Wednesday, July 26, 2006

"They made me do it!"

When it comes to war crimes it's a commonly held legal principle that the Nuremberg Defence of "I was only following orders" is not a valid argument. Responsibility lies with the one who commits the offence, and blaming someone for telling you to do it cannot absolve your guilt of still actually doing it. Such a principle is sound and ought really be applied to all aspects of the law, however, as I understand it, the invalidity of the Nuremberg Defence, applies only to circumstances where charges of war crime are brought.

I only discovered this after deciding to write a post about the news that sentencing guidlines have changed in cases of teenage robbery and mugging. Apparently, a teenager mugger can now use the defence of "peer pressure" to mitigate their sentence. That is to say, effectively, the Nuremberg Defence will now be used by every single child arrested for mugging. The phrase "he/she/they made me do it your Honour" will become commonplace in youth courts.

This kind of nonsense undoubtedly stems from the Left wing view that the "causes of crimes" provide not just explanation for criminal acts but also mitigate and excuse them entirely. The effect is that future society is growing up thinking that they can get away with anything simply by blaming something, or someone else, for the crime, thereby ignoring their own personal responsibility for it.

What's more, in the specific case of teengage muggings we'll more than likely see leaders of gangs cite peer-pressure by blaming the gang memebrs they're bullying safe in the knowledge that they won't be grassed upon. We may as well just abolish the crime of mugging and be done with it. It would save the court's time and money and the end result would be roughly the same.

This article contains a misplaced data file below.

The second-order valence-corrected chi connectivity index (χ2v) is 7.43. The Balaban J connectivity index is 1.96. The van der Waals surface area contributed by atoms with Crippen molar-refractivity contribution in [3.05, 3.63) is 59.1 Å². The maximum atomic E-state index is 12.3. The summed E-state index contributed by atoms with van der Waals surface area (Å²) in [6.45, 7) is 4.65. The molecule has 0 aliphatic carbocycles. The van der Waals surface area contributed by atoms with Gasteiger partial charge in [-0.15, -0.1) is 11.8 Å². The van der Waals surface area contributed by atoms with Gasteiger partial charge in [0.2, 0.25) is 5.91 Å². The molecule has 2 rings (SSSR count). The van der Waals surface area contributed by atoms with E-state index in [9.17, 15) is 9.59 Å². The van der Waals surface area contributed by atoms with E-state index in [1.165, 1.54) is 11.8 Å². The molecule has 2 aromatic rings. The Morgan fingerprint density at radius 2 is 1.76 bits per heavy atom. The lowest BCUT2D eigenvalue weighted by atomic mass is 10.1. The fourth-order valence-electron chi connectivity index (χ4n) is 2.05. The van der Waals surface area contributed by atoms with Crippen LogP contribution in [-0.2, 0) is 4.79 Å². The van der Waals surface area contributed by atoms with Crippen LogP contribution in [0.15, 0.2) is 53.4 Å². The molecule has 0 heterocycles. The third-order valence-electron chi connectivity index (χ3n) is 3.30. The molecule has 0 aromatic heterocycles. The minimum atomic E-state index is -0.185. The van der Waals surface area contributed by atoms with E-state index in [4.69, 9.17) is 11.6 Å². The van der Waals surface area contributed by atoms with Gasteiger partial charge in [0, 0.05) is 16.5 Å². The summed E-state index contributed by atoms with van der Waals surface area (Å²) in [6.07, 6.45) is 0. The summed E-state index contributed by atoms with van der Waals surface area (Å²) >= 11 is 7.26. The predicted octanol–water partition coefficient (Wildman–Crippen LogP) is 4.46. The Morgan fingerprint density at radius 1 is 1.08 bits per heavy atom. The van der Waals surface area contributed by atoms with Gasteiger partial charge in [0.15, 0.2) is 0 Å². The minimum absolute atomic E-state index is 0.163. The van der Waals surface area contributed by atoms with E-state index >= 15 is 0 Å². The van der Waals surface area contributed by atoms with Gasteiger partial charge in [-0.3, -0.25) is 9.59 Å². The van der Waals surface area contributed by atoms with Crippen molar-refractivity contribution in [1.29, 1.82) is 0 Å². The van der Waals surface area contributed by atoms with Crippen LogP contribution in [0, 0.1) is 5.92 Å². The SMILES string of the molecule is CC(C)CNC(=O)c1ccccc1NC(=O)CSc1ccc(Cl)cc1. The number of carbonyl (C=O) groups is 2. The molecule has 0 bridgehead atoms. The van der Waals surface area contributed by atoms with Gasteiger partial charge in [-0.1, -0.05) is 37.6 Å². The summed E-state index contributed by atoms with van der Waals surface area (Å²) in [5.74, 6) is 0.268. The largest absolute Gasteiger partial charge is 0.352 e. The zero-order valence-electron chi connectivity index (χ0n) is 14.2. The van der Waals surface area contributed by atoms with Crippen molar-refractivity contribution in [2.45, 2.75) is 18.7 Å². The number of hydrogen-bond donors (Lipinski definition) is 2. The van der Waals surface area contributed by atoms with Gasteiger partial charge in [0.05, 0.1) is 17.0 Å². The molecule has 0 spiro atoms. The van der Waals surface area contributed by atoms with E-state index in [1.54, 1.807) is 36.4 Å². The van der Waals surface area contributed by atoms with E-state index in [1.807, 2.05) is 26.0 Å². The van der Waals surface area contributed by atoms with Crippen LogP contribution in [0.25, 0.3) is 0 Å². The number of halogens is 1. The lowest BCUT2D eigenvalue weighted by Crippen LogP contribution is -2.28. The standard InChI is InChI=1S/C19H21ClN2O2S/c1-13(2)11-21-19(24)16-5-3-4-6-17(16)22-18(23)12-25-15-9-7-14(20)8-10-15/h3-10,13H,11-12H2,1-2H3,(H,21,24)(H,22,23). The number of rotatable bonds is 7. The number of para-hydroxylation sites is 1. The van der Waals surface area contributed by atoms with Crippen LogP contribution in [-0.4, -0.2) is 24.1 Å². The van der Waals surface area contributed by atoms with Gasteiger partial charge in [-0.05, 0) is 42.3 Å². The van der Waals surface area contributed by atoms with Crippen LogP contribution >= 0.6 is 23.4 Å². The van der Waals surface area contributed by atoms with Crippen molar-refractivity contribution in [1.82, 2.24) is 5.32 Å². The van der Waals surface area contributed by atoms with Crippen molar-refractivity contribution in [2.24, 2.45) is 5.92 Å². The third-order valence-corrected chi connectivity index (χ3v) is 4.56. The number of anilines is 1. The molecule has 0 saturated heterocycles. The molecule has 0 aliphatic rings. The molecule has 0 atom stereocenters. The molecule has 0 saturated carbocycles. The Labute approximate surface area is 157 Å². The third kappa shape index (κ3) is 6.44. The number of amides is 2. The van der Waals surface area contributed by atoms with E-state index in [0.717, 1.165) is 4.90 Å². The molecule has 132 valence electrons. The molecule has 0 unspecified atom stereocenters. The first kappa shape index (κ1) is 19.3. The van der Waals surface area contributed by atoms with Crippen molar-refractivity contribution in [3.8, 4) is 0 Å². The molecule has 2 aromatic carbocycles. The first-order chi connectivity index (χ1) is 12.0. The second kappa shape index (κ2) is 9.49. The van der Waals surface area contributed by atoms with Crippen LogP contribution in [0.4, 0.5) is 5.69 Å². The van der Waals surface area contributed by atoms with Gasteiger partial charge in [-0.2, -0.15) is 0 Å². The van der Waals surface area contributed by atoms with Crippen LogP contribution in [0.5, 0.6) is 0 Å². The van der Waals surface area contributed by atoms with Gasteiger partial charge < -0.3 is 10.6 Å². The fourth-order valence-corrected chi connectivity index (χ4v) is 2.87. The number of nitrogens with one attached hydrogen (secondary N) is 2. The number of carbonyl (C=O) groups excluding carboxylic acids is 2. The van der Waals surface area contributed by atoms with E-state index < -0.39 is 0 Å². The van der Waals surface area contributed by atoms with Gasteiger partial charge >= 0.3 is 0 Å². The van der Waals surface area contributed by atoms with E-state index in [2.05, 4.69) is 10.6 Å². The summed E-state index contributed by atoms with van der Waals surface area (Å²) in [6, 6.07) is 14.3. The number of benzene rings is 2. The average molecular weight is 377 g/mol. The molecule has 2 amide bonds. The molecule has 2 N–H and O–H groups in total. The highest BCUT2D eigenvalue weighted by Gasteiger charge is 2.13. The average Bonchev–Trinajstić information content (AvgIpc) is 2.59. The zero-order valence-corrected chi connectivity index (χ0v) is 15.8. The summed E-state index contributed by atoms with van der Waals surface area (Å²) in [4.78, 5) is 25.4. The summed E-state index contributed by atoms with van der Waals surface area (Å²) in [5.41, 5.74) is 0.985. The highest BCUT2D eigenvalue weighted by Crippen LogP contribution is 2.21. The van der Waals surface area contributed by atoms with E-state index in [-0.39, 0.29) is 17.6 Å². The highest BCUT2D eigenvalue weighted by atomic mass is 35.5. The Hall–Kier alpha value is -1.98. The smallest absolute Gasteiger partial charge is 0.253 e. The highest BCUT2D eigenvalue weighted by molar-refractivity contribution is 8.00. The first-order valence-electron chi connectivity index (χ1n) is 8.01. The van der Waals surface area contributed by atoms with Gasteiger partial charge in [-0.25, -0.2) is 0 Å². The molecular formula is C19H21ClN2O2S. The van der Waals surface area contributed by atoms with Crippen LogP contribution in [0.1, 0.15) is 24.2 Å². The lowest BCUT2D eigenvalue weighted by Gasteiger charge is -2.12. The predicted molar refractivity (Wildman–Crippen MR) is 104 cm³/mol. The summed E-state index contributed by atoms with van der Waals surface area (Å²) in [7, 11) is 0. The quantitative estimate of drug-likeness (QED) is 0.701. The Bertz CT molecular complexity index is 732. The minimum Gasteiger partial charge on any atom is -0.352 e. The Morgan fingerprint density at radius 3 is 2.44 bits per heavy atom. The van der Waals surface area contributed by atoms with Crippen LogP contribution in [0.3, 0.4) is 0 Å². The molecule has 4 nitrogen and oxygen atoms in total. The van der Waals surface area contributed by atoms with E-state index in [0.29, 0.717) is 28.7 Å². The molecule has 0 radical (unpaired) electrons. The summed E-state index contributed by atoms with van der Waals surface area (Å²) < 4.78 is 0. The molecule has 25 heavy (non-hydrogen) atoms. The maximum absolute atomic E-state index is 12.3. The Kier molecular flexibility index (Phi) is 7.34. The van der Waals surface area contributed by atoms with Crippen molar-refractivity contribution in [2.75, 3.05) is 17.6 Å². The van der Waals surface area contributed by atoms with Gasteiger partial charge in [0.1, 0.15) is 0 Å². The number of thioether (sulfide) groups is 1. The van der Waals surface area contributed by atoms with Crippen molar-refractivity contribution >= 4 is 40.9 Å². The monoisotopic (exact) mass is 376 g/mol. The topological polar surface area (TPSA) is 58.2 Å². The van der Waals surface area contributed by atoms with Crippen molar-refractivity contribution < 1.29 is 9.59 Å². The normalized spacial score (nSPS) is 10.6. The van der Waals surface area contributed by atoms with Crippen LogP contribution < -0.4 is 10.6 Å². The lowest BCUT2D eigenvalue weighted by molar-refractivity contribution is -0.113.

Don't misunderstand me here though, of course it's true that the "causes of crime" are important. However, we should be addressing those factors in a broad societal sense, separate from the criminal acts. We shouldn't be using them as excuses for the acts themselves. The law is the law. Break it, you get punished. If we continue down the road of providing circular defences for teenage crime, then surely we hold the foundation and meaning of law in contempt, don't we?


Anonymous said...

"When it comes to war crimes it's a commonly held legal principle that the Nuremberg Defence of "I was only following orders" is not a valid argument."

A little bit of psychology for you, Milgram 1963 did many experiments to try and see if the germans were 'evil' of if anyone could have committed crimes such as the holocaust. The results showed that 67.5% of those who took part followed orders of those above them i.e. in authority, thus in war crimes cases its probably a good idea to charge the organ grinders and not the monkeys.

read more here -

dizzy said...

The fundamnetal difference with Milgram was not whether authority alone dictated human action, but there was also the factor of reassurance. Participants were told the shocks they were administering were not killing the people and it was ok. That is slightly different to marching lots of jews into a shower you know is actually a gas chamber.

snowflake5 said...

Tsk, tsk! Are you not going to follow your dear leader in lavishing love and understanding on hoodies and other teens?

dizzy said...

I think, if you'd read his speech and not the headline that wasn't actually in it, then you'd realise the last paragraph shouws I am. But you knew that.